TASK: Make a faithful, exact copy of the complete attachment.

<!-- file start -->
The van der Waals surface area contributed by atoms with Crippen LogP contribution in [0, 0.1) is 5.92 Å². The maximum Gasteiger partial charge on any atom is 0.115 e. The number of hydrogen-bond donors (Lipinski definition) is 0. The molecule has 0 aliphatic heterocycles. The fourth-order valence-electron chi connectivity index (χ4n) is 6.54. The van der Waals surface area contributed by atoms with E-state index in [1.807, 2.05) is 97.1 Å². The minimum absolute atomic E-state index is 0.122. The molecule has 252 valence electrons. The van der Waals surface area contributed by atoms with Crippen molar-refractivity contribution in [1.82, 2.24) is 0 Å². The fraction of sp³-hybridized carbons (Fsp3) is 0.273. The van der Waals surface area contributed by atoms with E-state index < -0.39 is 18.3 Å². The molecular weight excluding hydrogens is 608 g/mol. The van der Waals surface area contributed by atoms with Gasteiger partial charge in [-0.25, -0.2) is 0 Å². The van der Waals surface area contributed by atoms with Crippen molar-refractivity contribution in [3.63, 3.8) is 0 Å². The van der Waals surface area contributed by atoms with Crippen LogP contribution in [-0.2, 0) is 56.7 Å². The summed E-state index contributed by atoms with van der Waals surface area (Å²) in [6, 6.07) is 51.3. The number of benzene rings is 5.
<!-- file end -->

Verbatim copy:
The van der Waals surface area contributed by atoms with Crippen LogP contribution in [0, 0.1) is 5.92 Å². The maximum Gasteiger partial charge on any atom is 0.115 e. The number of hydrogen-bond donors (Lipinski definition) is 0. The molecule has 0 aliphatic heterocycles. The fourth-order valence-electron chi connectivity index (χ4n) is 6.54. The van der Waals surface area contributed by atoms with E-state index in [1.807, 2.05) is 97.1 Å². The minimum absolute atomic E-state index is 0.122. The molecule has 252 valence electrons. The van der Waals surface area contributed by atoms with Crippen molar-refractivity contribution in [1.82, 2.24) is 0 Å². The fraction of sp³-hybridized carbons (Fsp3) is 0.273. The van der Waals surface area contributed by atoms with E-state index < -0.39 is 18.3 Å². The molecular weight excluding hydrogens is 608 g/mol. The van der Waals surface area contributed by atoms with Gasteiger partial charge in [-0.25, -0.2) is 0 Å². The van der Waals surface area contributed by atoms with Crippen molar-refractivity contribution in [3.63, 3.8) is 0 Å². The van der Waals surface area contributed by atoms with Crippen LogP contribution in [-0.2, 0) is 56.7 Å². The summed E-state index contributed by atoms with van der Waals surface area (Å²) in [6, 6.07) is 51.3. The number of benzene rings is 5.